Jenny Rose
I’ve heard that some approach this book cautiously, unsure of the “startling revelations.” Having grown up in the church, I took the book on more boldly, almost saying, “Startle me, I dare you.”

What I found was relief. The Gospel of Ruth is a refreshing and enlightening view of a small book that has been traditionally preached as a fairytale. I for one am tired of that approach and cannot relate. James shoes us the real Ruth—gutsy, courageous, and even a bit defiant. She has become my hero and m
Joy Matteson
Such a great book that's a good mix of biblical commentary and personal interpretation of the book of Ruth. Ms. James takes a lot of assumptions about the book of Ruth and turns them on their heads--i.e., that Naomi was a whiner and a mean ol' woman, or that Ruth was a seducer and that she just needed a man and a baby to be happy. Her main questions she probes is simply this: Is God good for women? A great resource for women who long to know more about the book of Ruth.
This is incredible. I've never found a study like it. This book turns the story of Ruth around, adding depth to what appears to be a nice little romance in the middle of the Old Testament and meaning to women's lives across the ages. She carefully teases out the nuances of each passage, the cultural meanings and the Biblical "literal", shows their relevance and then expands the explanation until you're amazed that so much can be contained in such a short book.
My mom loaned my this book and at first I was not excited to read it because I expected the normal sappy romance story of Ruth that I have always heard. Custis over turns that story with a closer look at what really happened and how God used people with no power to do his work in the world. I could hardly put the book down. Custis doesn't shy away from hard questions; I loved this book and look forward to rereading it.
Beckimoody Moody
I was surprised at how good this was, and how much I learned. Ruth has always been one of those books of the Bible that I kind of skimmed through, assuming I already knew the story. There was a LOT in there I missed, and much of it explained the historical/cultural context in a way that made it much more relevant. This would be a wonderful book for a small group Bible study -- especially a women's group.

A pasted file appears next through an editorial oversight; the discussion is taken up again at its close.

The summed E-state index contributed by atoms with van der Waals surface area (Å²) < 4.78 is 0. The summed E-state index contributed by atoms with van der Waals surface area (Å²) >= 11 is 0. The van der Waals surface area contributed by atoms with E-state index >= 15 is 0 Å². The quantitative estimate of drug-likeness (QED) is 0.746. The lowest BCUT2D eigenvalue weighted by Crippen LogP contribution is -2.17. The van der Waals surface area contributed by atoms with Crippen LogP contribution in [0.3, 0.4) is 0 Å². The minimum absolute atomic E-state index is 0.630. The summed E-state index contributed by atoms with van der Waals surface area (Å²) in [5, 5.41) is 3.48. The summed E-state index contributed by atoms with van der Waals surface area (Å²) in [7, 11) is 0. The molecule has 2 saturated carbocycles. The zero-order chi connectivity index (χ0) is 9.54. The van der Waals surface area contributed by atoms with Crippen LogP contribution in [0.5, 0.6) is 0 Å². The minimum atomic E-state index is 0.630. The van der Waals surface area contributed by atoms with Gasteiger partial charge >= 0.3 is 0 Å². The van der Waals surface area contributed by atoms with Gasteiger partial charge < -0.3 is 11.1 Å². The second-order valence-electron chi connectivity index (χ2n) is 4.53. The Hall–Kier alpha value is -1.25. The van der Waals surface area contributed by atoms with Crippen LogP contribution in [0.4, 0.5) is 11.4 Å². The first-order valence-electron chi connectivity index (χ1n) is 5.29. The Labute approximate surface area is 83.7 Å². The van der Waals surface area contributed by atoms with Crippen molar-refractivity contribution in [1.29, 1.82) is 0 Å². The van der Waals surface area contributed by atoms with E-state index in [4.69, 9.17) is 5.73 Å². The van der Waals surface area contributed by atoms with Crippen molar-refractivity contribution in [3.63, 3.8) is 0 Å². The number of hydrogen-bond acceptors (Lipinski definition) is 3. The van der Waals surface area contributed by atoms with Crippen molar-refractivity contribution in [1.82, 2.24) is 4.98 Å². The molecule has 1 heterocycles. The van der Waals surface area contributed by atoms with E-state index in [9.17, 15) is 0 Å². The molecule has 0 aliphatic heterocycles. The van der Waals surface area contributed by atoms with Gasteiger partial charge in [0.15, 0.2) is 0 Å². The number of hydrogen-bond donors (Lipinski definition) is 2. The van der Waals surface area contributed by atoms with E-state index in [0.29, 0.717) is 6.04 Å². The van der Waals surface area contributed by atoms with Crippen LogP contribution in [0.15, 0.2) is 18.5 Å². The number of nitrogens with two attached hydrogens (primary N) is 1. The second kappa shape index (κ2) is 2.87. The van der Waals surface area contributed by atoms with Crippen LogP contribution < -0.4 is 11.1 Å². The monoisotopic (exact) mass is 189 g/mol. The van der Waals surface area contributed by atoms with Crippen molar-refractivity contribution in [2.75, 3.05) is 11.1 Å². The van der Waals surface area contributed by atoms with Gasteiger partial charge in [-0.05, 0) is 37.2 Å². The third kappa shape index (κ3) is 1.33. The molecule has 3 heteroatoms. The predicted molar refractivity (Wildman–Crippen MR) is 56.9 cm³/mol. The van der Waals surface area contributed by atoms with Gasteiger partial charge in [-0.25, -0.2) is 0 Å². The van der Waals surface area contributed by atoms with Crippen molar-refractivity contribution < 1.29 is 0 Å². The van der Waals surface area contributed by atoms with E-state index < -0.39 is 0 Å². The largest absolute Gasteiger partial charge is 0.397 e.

What a great book! Gives a solid affirmative to the question "Is God good for Women" using the book of Ruth as an exemplar. Provides insightful views of Ruth's biblical times as well as contemporary ones. It turns conventional wisdom about a woman's "place" in the work of the kingdom upside-down. Moves book of Ruth from a sweet romance to a vision of God's kingdom with men and women as partners, not foes.
Somewhat academic. It really changed my perceptions on the entire book and drew some great conclusions to the Gospel story. I will never look at Ruth like a "Cinderella" story again. And it clearly defines Ruth's risk-taking role and how God uses women. My favorite part is near the end, where it talks about how strong women don't weaken the others (esp men) around them. I'll be thinking about this book for a while.
We covered this book in a small Bible study group and it touched on some part of each woman's life. It made the book of Ruth more alive and more relevant to women of our time. It did take alot of time with widows and barren women but that was the plight of the women in the story. Naomi found that God had never left her and Ruth never doubted that he was there.
This book takes a fresh look at the Ruth of the Old Testament. It clearly shows her amazing strength and courage and how God used those qualities to bless her and those around her. It made me stop and think about my own life - areas of strength and weakness, courage and fear. It also gave me a fresh perspective of what God sees as lovely in a woman.
A good study of of my favorite Biblical books. I don't relate to a number of the author's perception/struggles with women's issues, but she did have some good lessons to be learned from Ruth -- particularly the importance of how to live in a way that glorifies God by loving others and putting other's concerns before your own.
sharon Cate
I loved this book. Even though I have read the book of Ruth many times, the insight that Carolyn Custis James shares is great. I love the fact that she acknowledges that Ruth in her strength does not diminish Boaz in any way. Strong women make strong men even stronger!
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“Faith may want answers, but somehow it is able to survive without them.” 10 likes